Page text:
A Long Road to Nowhere

I was diagnosed with narcolepsy in October of 1998. At 41 years old, I was driving from WI to IL every day to work and was falling asleep driving, mostly on the way home. One day, I fell asleep while talking with a customer, which is what prompted me to see a doctor. At that time, my daytime sleepiness was such that I would sleep at red lights. I was very lucky to have had no accidents at that time.

Visiting my doctor

When I saw my doctor after a sleep study, his one comment was "You are a very sleepy young lady!". At the time, modafinil was still experimental, so I was put on methylphenidate (Ritalin) to start. After months of increasing dosages, I was really horrified that I would have to be on stimulants for the rest of my life! I'm not sure that even now, 23 years later, I have fully accepted the fact that this is a lifelong illness and I must take "drugs" to live a somewhat normal life.

My symptoms have changed over the years

One thing I can tell you is that my daytime sleepiness and my nighttime issues have gotten worse over the years. I was led to believe, early on, that my symptoms would remain the same throughout my lifetime, but I can tell you that is not the case. I now suffer from insomnia frequently, which was not an issue in the early years. I also suffer sleep attacks several times a day, preventing me from holding a full-time job. Sigh.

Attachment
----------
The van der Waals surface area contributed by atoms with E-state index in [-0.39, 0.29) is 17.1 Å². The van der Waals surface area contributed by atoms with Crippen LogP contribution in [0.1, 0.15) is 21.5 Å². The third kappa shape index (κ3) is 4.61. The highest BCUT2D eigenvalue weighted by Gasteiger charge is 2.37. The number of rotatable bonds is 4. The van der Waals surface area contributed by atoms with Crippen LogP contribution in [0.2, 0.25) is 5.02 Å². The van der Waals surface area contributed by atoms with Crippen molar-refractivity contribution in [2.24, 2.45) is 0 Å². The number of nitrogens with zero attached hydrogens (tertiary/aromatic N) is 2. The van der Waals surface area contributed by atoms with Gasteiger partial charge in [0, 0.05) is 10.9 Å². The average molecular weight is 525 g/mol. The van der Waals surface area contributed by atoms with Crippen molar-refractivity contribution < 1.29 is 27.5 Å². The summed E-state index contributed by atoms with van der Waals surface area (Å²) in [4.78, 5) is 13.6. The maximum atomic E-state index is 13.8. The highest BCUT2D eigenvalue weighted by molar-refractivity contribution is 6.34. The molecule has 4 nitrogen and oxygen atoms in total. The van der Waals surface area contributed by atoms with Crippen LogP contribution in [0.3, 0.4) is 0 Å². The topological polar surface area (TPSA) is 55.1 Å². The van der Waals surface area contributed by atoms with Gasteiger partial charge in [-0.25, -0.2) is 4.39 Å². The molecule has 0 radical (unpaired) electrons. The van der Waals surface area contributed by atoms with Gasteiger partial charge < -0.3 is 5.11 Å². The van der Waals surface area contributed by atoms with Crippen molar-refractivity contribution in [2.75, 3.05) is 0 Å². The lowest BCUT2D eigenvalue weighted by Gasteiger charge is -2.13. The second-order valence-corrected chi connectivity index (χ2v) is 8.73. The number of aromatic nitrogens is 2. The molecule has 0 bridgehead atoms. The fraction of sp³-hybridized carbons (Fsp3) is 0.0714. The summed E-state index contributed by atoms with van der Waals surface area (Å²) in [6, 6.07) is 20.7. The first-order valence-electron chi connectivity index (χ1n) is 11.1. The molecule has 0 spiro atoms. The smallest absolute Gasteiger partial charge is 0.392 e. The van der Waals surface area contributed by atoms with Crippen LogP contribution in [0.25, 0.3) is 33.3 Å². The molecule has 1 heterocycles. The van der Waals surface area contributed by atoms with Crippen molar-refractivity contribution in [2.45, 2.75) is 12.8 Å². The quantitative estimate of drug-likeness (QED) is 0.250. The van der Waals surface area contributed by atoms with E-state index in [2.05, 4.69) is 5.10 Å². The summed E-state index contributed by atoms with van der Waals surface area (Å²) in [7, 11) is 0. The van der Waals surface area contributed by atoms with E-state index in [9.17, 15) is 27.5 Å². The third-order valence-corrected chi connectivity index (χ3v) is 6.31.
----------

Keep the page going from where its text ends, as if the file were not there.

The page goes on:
My medication journey

Long story short, I have taken both methylphenidate and Adderall during the 20+ years since my diagnosis. I was horrified to discover that Canada, among other countries, had banned Adderall XR due to "sudden deaths"! My current doctor (I had to change doctors because I am now on Medicaid and my former doctor did not accept it) has me on methylphenidate, and he is trying to get me to lower the dose. I tried it for 16 days and it was a disaster!! Why is it that doctors think they know how much medication we need if the higher dose works? I am very familiar with the "lowest dose that works" line, and sometimes a lower dose just doesn't do it!

Present day

So, I am now 64 years old and have a mostly empty life. My partner of 17 years died from lung cancer in 2007, but that's another story. That person did not believe that I had to go to bed by about 10 so I could get up and drive to IL the next morning. Although I provided all kinds of information, it wasn't until a year before my partner's death that they finally chose to get informed about narcolepsy and realize that it is a real thing!!

So, it's now me and my cat(s) against the world. I am a caregiver for my mother (who is 93 1/2 in assisted living) and my uncle (who is 88 and in memory care suffering from Alzheimer's Dementia). Although I have six siblings, I am the primary caregiver, and most of them do not even attempt to contact our mother and uncle. Sad situation.

Finding joy and normalcy

I'm making every effort to live a life that brings me happiness and joy! Although my narcolepsy does prevent me from doing everything I might want to do, I am making do. I only hope that I can maintain enough wakefulness to continue my caregiving duties. Right now, I must take several naps a day despite my meds. I am thankful I do not have cataplexy, and my heart goes out to those of you that do.

Not sure what the future will hold, but I am hopeful I can maintain some semblance of normal life.

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